Mason exited the post office in Gilson, his eyes trained on the letter in his hand. He brushed his fingers over the MMA commission return address. This had to be the official release stating he could begin training again.
Pulling in a breath, he rubbed the back of his head. He felt fine—hell, he was fine. He’d spent most of the fall doing his four months of mandatory rest up from the concussion. He was itching to get back into the ring, and set up his next fight.
He ran down the steps, turned the corner, and looked up—way too late.
The girl coming the other way slammed into him, softness bouncing off him. He dropped the letter and grabbed for her. Her feet slipped on the snow-covered sidewalk, dragging him with her. His feet slipped, too and he skidded around, landing them both up against the railing near the steps.
“Oh!” The girl let out the word with a soft breath.
“Hang on a sec.” Mason held her tight until he was certain they were done skidding on snow. Winter clothing smothered the girl with a wool stocking cap pulled down over her head, a knitted scarf wound around her neck, partially covering up her chin, a down coat and thick ski pants. She looked more like a snowman. She definitely wasn’t a local—locals knew how to dress for warmth and didn’t need that many layers. “You okay?” he asked.
She put a hand on his chest. “Fine, just fine.” She straightened and her eyes widened—cornflower blue eyes that Mason had the feeling he’d seen once before. Those eyes flashed and she pushed hard on him. “You’re Mason Burton!” She flung the words at him like an accusation.
Mason let go of her. He’d thought—given her size—she had to be pretty young, but he could see a maturity in her eyes. Damn if her eyes aren’t gorgeous! He wondered if the rest of her matched. She was watching him carefully. He had no idea what she’d look like underneath that winter gear, but he couldn’t shake the feeling he’d met her before now. She had suede boots on her feet, trimmed in faux fur, and while they looking warm, he could see damp stains on them.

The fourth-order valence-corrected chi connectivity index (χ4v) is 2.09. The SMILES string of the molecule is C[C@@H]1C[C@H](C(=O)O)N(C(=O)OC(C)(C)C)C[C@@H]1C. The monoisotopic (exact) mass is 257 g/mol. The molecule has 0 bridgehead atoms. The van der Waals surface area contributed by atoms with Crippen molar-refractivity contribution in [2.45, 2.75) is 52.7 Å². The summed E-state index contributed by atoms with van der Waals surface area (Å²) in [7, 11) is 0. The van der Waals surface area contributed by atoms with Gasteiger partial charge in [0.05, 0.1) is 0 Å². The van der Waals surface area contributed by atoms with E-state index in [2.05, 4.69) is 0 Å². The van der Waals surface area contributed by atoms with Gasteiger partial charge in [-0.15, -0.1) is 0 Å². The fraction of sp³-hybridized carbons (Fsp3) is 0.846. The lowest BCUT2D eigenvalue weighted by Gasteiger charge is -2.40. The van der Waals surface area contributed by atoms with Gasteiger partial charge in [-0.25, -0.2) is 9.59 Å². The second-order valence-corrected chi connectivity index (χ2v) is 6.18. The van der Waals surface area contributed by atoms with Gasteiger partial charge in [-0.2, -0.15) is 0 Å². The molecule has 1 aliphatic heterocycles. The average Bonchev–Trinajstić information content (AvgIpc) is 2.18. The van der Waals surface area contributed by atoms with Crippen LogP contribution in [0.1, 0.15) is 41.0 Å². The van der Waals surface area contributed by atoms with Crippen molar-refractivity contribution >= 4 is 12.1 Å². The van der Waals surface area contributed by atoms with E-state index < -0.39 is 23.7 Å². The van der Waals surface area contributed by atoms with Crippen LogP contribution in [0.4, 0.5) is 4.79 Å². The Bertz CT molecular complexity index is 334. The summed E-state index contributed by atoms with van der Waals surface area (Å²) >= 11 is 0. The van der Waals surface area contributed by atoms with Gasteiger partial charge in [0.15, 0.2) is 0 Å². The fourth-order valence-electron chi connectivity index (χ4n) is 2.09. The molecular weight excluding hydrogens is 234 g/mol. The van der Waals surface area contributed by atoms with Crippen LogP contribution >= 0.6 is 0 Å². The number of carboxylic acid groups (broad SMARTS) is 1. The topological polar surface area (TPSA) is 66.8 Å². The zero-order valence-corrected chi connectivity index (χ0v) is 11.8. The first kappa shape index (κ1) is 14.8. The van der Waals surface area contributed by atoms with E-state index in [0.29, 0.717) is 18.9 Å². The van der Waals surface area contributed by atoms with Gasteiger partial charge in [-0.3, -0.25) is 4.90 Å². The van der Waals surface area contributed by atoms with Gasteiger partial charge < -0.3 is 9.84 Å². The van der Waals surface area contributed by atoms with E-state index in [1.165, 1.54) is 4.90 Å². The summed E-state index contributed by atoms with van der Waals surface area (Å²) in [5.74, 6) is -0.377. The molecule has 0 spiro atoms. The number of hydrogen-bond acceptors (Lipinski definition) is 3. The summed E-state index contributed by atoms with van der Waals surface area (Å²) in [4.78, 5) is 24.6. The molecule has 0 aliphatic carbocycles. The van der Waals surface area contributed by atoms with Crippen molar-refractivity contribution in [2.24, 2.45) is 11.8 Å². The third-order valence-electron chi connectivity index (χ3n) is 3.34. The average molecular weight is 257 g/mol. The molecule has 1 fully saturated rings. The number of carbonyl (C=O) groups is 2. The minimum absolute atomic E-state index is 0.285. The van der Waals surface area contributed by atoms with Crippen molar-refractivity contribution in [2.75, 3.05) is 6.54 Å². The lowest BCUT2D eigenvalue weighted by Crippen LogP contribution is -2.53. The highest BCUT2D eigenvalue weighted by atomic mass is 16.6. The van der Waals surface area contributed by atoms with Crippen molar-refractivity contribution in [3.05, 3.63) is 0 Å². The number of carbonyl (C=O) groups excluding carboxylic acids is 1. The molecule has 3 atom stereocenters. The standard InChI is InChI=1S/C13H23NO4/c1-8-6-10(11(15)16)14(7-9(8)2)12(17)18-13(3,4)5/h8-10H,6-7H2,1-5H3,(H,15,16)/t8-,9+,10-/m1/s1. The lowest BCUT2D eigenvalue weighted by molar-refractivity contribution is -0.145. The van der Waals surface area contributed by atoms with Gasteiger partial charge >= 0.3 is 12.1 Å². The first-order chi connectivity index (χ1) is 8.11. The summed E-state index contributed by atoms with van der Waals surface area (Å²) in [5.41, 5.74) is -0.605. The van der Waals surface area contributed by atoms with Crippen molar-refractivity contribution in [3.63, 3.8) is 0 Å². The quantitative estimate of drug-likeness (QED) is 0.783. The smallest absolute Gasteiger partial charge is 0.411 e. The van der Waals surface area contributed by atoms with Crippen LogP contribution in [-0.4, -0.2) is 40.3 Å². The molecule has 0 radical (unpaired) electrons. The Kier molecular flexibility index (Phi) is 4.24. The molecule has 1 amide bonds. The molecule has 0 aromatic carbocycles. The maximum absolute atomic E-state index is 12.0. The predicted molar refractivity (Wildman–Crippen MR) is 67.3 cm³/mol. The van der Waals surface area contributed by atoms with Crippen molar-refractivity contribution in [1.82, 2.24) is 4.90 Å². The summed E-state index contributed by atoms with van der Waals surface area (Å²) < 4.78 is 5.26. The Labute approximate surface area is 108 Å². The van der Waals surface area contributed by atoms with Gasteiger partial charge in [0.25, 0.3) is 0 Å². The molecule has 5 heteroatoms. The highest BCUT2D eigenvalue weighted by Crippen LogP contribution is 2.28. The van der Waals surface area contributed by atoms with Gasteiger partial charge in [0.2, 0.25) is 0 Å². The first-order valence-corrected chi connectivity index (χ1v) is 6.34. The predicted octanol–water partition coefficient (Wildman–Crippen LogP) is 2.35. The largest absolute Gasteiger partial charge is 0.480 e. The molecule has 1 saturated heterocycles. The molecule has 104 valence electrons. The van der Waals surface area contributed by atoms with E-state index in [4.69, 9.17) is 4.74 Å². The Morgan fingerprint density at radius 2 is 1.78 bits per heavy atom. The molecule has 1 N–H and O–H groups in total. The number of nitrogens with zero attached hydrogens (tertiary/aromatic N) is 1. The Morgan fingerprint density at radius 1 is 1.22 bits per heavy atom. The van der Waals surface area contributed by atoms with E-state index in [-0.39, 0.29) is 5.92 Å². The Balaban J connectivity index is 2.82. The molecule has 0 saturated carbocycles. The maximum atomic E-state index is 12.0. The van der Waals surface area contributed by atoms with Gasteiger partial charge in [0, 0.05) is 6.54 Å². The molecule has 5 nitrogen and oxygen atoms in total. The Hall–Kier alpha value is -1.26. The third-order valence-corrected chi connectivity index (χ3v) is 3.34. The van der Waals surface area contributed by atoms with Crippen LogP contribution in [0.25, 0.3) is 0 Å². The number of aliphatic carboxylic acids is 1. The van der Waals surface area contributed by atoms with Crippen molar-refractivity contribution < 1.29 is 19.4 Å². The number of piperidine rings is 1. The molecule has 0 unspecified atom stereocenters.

“Do I know you?” he asked. He stepped back from her, but stayed close enough to catch her again if she slipped. The two feet of snow that had been snowplowed off the streets now sat in piles scattered here and there, a good deal of it swept up onto on the sidewalks.
The woman shook her head. Well, he might not know her, but she knew him. Sweeping up his letters, Mason took her elbow. “Mind if we step out of the wind. There’s a coffee shop here.”
She gave a swift nod. He gave her an encouraging smile and pulled her with him into the coffee shop. He held the door for her, directing her to a side table. Heading to the counter, he ordered two coffees. He had no idea what she took in hers so he’d let her fix it up.
Unwrapping his own scarf as the warmth from the heater blasted him in the face, he let out a breath. He paid for the coffees and came back to find he’d lost what had looked like an Eskimo and a woman now sat at the table. He glanced at the gloves on the table, the scarf, and then at her. He just about dropped the coffees.
“Wait… You’re Dustin’s sister!”